I wondered what the 1990s Watson would have had Black play there.  After 5. h3 0-0 6. Nf3 he indicated that he wasn't a fan of 6...c5.  In that case 7. d5 e6 8. Bd3 ed 9. ed (9. cd is also a big move here) Re8+ 10. Be3 (as in tony37's game) is an old main line (I associate it with games involving such people as Botvinnik, Polugaevsky and Kavalek*) which is perhaps considered +=.  In the  6. Be3 case, offhand it seemed plausible to me that Black might have something preferable to 8...ed 9. ed Re8.  I gather than in the more recent book Watson thinks not.

*incidentally, analysis of the critical phase of one of those games can be found at http://en.chessbase.com/post/kavalek-in-huffington-winning-while-losing
  
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CourtneyGrant
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Re: 5.h3 0-0 6.Be3
Reply #11 - 01/11/15 at 12:20:53
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kylemeister wrote on 01/11/15 at 05:57:31:
In line with that, the 1990s version of Watson gave 6...c5 ("a good option") 7. d5 e6 "= will lead to a Benoni where White does not usually place his bishop on e3 at such an early stage," and 7. dc as leading to =/unclear with best play.



What to do after 8.Nf3 (or 8.Bd3) exd5 9.exd5?
Watson analyses various possibilities for black but none of those seems good  Sad
  
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tony37
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Re: 5.h3 0-0 6.Be3
Reply #10 - 01/11/15 at 12:03:21
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ErictheRed wrote on 01/11/15 at 05:29:08:
6...Nbd7 certainly has some logic, since White has covered the g4 square Black doesn't need to keep the option of ...Ng4 open anymore.

I'm sure that any reasonable King's Indian setup is playable here, but for some reason my chess education tells me to switch to ...c5! when White plays a system with an early dark-squared Bishop move.  Especially with the Bishop on e3, White isn't going to get much of anything by going into a Benoni.  I think the only real question here is how 6...c5 7.dxc5 works out, as 7.d5 and 7.Nf3 should be perfectly fine for Black, in my opinion.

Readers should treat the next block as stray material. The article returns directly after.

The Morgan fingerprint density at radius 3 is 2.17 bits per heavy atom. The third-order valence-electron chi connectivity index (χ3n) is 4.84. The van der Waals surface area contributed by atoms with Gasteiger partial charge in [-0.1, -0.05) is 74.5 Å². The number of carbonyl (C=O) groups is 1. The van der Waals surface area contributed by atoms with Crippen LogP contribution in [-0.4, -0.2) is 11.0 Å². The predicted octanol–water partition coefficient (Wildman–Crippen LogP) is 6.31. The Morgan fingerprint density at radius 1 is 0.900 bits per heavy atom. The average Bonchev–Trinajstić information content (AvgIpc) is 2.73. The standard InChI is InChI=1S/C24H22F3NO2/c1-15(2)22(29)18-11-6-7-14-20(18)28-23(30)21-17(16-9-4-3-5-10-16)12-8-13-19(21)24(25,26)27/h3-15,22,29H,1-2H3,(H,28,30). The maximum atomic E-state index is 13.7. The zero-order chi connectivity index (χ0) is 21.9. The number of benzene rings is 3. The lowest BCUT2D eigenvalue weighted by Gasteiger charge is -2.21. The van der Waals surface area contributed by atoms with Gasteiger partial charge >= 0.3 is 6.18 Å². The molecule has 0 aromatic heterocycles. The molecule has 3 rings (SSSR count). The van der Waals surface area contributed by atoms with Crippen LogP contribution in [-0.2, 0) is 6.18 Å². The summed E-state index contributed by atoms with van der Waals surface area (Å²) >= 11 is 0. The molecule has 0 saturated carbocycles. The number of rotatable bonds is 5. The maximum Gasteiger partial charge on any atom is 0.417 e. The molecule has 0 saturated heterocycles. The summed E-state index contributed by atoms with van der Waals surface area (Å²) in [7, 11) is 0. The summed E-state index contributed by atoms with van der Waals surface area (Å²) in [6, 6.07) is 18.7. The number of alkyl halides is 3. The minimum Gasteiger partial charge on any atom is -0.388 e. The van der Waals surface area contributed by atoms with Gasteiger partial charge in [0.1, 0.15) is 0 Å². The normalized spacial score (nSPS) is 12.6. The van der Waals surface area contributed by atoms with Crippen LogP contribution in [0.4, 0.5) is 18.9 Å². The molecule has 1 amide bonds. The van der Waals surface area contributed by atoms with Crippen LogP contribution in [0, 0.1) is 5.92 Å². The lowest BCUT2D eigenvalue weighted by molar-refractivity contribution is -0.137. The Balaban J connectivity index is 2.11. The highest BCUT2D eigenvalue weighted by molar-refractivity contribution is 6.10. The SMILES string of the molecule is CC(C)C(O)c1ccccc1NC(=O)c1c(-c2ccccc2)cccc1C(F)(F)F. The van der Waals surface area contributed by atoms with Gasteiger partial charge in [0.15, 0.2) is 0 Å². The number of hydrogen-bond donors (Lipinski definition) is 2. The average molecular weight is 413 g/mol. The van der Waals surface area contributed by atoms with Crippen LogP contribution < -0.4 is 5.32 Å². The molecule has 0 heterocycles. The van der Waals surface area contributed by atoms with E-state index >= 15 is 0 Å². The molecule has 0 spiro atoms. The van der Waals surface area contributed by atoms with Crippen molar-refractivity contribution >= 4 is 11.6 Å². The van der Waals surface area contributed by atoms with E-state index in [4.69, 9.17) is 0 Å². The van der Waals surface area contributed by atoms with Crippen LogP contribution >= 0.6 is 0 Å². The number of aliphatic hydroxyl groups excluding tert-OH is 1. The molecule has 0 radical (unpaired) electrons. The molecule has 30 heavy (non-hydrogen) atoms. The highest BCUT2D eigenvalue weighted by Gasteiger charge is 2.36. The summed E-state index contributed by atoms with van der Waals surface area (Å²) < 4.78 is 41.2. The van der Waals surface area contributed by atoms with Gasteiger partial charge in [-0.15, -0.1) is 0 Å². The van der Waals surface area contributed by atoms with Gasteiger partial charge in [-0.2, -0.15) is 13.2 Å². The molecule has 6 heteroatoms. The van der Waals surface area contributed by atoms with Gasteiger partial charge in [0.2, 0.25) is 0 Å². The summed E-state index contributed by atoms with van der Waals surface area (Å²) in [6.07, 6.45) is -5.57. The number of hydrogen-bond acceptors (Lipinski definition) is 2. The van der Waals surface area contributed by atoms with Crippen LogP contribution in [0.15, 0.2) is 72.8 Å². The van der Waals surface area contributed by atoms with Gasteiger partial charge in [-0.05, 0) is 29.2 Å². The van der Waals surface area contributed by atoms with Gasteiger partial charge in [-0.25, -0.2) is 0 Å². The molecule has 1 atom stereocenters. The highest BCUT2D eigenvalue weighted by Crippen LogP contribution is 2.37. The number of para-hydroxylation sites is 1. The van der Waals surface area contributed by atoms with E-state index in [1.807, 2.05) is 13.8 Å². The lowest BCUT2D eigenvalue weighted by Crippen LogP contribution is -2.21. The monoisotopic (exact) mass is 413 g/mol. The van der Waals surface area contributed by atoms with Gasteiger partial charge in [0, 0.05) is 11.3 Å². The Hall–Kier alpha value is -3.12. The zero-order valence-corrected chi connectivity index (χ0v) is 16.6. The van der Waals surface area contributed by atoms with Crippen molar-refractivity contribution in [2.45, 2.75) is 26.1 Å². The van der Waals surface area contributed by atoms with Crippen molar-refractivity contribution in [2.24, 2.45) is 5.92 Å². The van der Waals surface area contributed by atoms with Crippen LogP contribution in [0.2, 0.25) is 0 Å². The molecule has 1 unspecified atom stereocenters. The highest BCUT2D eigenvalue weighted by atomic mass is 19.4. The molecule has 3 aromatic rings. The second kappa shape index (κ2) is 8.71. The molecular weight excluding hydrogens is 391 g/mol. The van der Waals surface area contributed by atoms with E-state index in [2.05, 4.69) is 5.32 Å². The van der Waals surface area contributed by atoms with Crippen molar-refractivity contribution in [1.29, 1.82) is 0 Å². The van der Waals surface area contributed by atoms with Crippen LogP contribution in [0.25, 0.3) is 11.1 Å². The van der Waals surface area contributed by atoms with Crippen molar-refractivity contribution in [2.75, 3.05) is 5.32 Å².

I think 6...c5 is exactly what white wants when he plays 6.Be3 (not when he plays 6.Bg5), playing exd5 iso cxd5 if black goes for a modern benoni
I won the following correspondence game with this, admittedly my opponent didn't play that well but he was worse during the whole game

  
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Re: 5.h3 0-0 6.Be3
Reply #9 - 01/11/15 at 08:37:30
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5.h3 Nbd7 was also recommended by Bologan on his ChessBase DVD about the KID. Unfortunately he forgot to cover 5.Nf3 0-0 6.h3, when the ideas connected with 5...Nbd7 no longer work.

As Kylemeister wrote Black can delay castling here and continue after e.g. 5.h3 Nbd7 6.Be3 e5 7.d5 Nc5 with ...a5, ...h5-h4, ...Nh5 and sometimes ...Bh6 to get a grip on the dark squares.
  
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kylemeister
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Re: 5.h3 0-0 6.Be3
Reply #8 - 01/11/15 at 05:57:31
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ErictheRed wrote on 01/11/15 at 05:29:08:
I'm sure that any reasonable King's Indian setup is playable here, but for some reason my chess education tells me to switch to ...c5! when White plays a system with an early dark-squared Bishop move.  Especially with the Bishop on e3, White isn't going to get much of anything by going into a Benoni.  I think the only real question here is how 6...c5 7.dxc5 works out, as 7.d5 and 7.Nf3 should be perfectly fine for Black, in my opinion.


In line with that, the 1990s version of Watson gave 6...c5 ("a good option") 7. d5 e6 "= will lead to a Benoni where White does not usually place his bishop on e3 at such an early stage," and 7. dc as leading to =/unclear with best play.